What’s New in the Patient Safety World

April 2013

Chlorhexidine in the News



In the column above (our April 2013 What’s New in the Patient Safety World column “Reminder: Hand Sanitizers Are Flammable”) we mentioned that many of the surgical skin preps used in the OR are potentially flammable. Chlorhexidine preps typically have high concentrations of alcohol and have often been implicated as the fuel in surgical fires. There are less flammable surgical skin preps (eg. povidone-iodine) and there are certain circumstances where povidone-iodine might be the preferred prep (see our April 24, 2012 “Fire Hazard of Skin Preps, Oxygen”). However, we are always balancing the risk of surgical fires vs. the risk of surgical site infections (SSI’s).


There had been some data suggesting that alcohol-based chlorhexidine preparations may be superior to povidone-iodine in preventing SSI’s (Keller 2011) and recently there have been multiple other studies touting the benefits of chlorhexidine in preventing infection.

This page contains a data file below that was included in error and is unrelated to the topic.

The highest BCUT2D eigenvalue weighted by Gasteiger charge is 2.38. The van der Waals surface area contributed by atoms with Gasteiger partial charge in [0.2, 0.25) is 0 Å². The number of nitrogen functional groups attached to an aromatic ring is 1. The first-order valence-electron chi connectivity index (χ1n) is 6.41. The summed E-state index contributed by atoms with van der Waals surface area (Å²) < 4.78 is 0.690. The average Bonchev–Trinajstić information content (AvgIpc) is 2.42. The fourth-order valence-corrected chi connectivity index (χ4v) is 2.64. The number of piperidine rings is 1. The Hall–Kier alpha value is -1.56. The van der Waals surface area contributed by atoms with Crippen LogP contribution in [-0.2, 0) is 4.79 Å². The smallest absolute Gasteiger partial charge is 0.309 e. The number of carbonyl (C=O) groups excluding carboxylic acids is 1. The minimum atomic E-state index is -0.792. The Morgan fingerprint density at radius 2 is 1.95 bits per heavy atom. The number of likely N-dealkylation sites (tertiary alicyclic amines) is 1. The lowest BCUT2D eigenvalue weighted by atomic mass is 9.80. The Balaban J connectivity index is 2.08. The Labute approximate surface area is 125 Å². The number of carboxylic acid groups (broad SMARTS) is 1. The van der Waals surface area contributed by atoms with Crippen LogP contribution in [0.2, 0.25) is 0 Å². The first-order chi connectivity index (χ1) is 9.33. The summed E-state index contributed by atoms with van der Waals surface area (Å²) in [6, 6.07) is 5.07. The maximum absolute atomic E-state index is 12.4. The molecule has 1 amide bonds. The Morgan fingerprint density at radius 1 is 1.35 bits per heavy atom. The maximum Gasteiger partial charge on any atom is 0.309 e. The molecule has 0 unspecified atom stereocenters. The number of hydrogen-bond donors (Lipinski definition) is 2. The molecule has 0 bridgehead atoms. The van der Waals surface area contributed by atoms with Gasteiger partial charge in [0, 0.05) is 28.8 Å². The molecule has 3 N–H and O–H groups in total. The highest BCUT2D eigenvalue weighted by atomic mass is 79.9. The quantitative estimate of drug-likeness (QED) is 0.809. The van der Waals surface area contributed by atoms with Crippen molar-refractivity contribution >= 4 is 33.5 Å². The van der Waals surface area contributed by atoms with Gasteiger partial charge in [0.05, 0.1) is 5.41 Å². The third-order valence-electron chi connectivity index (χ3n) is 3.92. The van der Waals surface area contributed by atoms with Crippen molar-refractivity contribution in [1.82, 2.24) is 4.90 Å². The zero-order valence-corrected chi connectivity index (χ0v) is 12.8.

A recent study performed in ICU’s or bone marrow transplant units (Climo 2013) showed that daily bathing with chlorhexidine-impregnated washcloths significantly reduced the risks of acquisition of multiple drug-resistant organisms (MDRO’s) and development of hospital-acquired bloodstream infections.


Similarly, in a multicenter randomized crossover trial in PICU’s critically ill children receiving daily CHG bathing had a lower incidence of bacteraemia compared with those receiving a standard bathing routine (Milstone 2013).


So the evidence seems to be accumulating that preps are very useful in preventing a variety of infections in the hospital. Where the risk of fires is low it probably makes sense to use chlorhexidine as the preferred skin prep.







Keller DM. Preoperative Chlorhexidine Wash Superior to Povidone-Iodine.

Medscape News. September 30, 2011


51st Interscience Conference on Antimicrobial Agents and Chemotherapy (ICAAC): Abstract K-480. Presented September 18, 2011



Climo MW, Yokoe DS, Warren DK, et al. Effect of Daily Chlorhexidine Bathing on Hospital-Acquired Infection. N Engl J Med 2013; 368: 533-542




Milstone AM, Elward A, Song X, et al. Daily chlorhexidine bathing to reduce bacteraemia in critically ill children: a multicentre, cluster-randomised, crossover trial. The Lancet 2013; Early Online Publication, 28 January 2013






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